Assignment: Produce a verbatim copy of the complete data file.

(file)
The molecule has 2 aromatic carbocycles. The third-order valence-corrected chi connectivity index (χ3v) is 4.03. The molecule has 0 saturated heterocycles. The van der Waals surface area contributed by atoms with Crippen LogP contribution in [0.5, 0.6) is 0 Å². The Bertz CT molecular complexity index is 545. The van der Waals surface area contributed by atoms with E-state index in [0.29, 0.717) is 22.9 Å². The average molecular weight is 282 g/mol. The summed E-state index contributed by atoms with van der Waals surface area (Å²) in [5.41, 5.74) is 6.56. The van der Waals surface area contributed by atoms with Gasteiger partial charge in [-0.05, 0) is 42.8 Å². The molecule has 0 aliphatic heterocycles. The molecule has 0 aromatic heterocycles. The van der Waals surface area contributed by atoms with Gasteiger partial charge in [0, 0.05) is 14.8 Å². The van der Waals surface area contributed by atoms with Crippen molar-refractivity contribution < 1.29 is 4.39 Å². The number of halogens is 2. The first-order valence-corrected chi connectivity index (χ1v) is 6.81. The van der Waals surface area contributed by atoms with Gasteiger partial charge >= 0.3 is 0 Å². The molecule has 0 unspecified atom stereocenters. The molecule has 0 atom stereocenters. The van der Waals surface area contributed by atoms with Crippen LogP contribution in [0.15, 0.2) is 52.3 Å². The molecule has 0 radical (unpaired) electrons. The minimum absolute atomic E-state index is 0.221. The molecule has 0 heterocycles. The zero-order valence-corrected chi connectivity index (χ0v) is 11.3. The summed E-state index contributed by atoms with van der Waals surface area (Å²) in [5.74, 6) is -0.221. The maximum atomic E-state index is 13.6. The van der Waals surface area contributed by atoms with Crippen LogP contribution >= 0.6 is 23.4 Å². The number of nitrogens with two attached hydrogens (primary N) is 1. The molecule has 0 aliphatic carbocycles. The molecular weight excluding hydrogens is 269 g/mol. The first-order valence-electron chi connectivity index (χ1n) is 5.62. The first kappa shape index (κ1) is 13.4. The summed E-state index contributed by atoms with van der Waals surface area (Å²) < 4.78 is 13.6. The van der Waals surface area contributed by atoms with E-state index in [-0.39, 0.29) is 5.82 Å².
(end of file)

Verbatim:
The molecule has 2 aromatic carbocycles. The third-order valence-corrected chi connectivity index (χ3v) is 4.03. The molecule has 0 saturated heterocycles. The van der Waals surface area contributed by atoms with Crippen LogP contribution in [0.5, 0.6) is 0 Å². The Bertz CT molecular complexity index is 545. The van der Waals surface area contributed by atoms with E-state index in [0.29, 0.717) is 22.9 Å². The average molecular weight is 282 g/mol. The summed E-state index contributed by atoms with van der Waals surface area (Å²) in [5.41, 5.74) is 6.56. The van der Waals surface area contributed by atoms with Gasteiger partial charge in [-0.05, 0) is 42.8 Å². The molecule has 0 aliphatic heterocycles. The molecule has 0 aromatic heterocycles. The van der Waals surface area contributed by atoms with Gasteiger partial charge in [0, 0.05) is 14.8 Å². The van der Waals surface area contributed by atoms with Crippen molar-refractivity contribution < 1.29 is 4.39 Å². The number of halogens is 2. The first-order valence-corrected chi connectivity index (χ1v) is 6.81. The van der Waals surface area contributed by atoms with Gasteiger partial charge >= 0.3 is 0 Å². The molecule has 0 unspecified atom stereocenters. The molecule has 0 atom stereocenters. The van der Waals surface area contributed by atoms with Crippen LogP contribution in [0.15, 0.2) is 52.3 Å². The molecule has 0 radical (unpaired) electrons. The minimum absolute atomic E-state index is 0.221. The molecule has 0 heterocycles. The zero-order valence-corrected chi connectivity index (χ0v) is 11.3. The summed E-state index contributed by atoms with van der Waals surface area (Å²) in [5.74, 6) is -0.221. The maximum atomic E-state index is 13.6. The van der Waals surface area contributed by atoms with Crippen LogP contribution >= 0.6 is 23.4 Å². The number of nitrogens with two attached hydrogens (primary N) is 1. The molecule has 0 aliphatic carbocycles. The molecular weight excluding hydrogens is 269 g/mol. The first-order valence-electron chi connectivity index (χ1n) is 5.62. The first kappa shape index (κ1) is 13.4. The summed E-state index contributed by atoms with van der Waals surface area (Å²) < 4.78 is 13.6. The van der Waals surface area contributed by atoms with E-state index in [-0.39, 0.29) is 5.82 Å².